The Global eBook Market report covers most European countries as well as Brazil and China. We realize we have a few more territories we need to add and that a one-time report isn't the best solution. That's why we're going to use the outstanding O'Reilly ebook distribution platform to provide free updates going forward. You probably already know that the O'Reilly platform offers ebooks in all the popular formats. So whether you want the PDF, EPUB or mobi version of this report we've got you covered. (UPDATE: PDF is the only version available right now but we'll have the other versions posted soon.) Just head over to that link, put the product in your shopping cart and the multi-format version will be added to your oreilly.com account. Then, as we add and update this report you'll receive an email notification telling you when the latest version is available. Again, all of this is offered to you totally free of charge.

We're launching this report at our TOC Frankfurt event on Tuesday. In fact, the closing session of TOC Frankfurt features a short interview I'll be doing with the report's author, Ruediger Wischenbart. I hope to see you there; if not, be sure to follow what's happening at TOC Frankfurt via the #tocffm and #toccon hashtags as well as through the event's mobile app.


Goodreads New Recommendation Engine & Discoverability

Discoverability is one of the key issues that plagues the book and econtent world. The bad news is the situation is only going to get worse, particularly when you consider all the new publishing and self-publishing platforms that are vying for our attention. The good news is we're starting to see platforms like Goodreads to help you discover new titles that match your interests. Goodreads community manager, Patrick Brown, tells us all about their new recommendation engine and some of the complexities of the algorithm behind it. Watch the interview via this link or the embedded version below. Key points include:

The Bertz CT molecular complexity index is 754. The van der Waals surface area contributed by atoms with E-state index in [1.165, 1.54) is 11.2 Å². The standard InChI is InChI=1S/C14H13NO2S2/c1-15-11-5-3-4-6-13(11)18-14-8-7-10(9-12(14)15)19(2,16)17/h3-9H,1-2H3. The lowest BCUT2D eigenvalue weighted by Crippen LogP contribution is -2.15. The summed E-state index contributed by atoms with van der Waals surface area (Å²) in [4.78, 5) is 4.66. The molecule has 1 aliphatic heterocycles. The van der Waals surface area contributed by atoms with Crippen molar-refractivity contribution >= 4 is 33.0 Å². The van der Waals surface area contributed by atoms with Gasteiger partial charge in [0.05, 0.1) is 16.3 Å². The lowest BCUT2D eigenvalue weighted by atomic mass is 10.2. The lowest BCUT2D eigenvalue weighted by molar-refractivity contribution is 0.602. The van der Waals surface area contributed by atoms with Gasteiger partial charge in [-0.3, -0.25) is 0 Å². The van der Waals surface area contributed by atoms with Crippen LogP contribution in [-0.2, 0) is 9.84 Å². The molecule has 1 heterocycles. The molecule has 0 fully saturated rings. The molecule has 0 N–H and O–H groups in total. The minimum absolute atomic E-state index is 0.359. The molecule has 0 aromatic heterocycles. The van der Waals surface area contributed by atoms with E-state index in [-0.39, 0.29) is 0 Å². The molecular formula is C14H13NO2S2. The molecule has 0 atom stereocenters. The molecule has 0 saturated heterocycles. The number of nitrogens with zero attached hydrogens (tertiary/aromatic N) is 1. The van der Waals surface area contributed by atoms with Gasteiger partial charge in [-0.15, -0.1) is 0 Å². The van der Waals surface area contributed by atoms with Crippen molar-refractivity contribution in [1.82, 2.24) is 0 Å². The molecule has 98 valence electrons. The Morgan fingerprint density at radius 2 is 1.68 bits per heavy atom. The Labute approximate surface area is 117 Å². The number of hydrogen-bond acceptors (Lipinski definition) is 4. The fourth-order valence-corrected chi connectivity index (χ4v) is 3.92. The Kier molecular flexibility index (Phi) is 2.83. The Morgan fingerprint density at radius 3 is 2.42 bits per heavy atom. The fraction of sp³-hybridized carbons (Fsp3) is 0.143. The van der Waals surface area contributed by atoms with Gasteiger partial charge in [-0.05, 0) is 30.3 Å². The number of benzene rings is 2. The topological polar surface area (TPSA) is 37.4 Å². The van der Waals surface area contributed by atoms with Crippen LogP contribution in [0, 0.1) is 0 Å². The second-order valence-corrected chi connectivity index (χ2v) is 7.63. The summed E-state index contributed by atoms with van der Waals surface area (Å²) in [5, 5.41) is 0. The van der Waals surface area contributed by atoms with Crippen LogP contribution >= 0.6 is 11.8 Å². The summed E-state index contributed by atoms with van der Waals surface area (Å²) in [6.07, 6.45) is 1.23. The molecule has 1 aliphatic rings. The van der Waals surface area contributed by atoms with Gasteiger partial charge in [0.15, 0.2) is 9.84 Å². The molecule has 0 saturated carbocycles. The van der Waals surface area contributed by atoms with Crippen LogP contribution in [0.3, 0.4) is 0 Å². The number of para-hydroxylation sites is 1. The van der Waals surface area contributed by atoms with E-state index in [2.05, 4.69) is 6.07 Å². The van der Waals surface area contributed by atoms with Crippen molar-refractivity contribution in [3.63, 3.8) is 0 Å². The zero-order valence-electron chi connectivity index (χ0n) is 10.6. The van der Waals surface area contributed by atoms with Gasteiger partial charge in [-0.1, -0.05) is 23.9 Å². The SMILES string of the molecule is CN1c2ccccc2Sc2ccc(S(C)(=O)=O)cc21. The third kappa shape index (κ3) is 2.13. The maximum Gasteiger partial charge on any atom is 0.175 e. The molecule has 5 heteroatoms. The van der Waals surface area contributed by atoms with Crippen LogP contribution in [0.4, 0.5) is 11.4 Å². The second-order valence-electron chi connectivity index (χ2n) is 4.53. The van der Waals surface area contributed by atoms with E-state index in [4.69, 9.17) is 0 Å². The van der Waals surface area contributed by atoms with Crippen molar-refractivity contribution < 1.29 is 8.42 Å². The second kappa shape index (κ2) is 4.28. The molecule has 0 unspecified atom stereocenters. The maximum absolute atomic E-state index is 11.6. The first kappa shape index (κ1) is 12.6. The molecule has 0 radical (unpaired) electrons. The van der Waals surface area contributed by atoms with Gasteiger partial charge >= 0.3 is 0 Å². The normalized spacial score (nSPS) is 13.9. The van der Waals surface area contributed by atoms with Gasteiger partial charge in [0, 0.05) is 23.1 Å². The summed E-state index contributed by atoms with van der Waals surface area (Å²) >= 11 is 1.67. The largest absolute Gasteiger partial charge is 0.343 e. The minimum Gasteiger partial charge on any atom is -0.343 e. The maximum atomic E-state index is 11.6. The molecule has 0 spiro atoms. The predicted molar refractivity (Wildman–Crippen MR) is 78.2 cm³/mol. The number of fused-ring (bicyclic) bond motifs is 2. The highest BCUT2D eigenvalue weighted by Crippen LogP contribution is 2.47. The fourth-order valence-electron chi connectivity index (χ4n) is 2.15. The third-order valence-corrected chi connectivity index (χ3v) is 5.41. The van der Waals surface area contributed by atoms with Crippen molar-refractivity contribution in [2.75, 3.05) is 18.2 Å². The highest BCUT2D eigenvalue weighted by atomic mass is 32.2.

• Recommendation engines are complex -- The Goodreads engine has been in development for 6 years! In fact, the Goodreads algorithm benefited from the competition Netflix had to improve their own algorithm. [Discussed at 2:50]
  • The more you use the better the advice -- Goodreads obviously wants us all to engage with their service as much as possible. One benefit to doing so is that the recommendations served up will be more fine-tuned to your interests. [Discussed at 5:24]
  • Serendipity can be found further down the long tail -- Part of what makes the Goodreads recommendation engine so valuable is that they're not just recommending the latest bestseller on the topic. [Discussed at 6:40]
  • Categories are broad today, but... -- This initial release of the Goodreads recommendation engine uses large buckets (e.g., History, but not narrowed down to, say, WWII). Over time the granularity, and therefore, the value of this aspect of the service will improve. [Discussed at 13:45]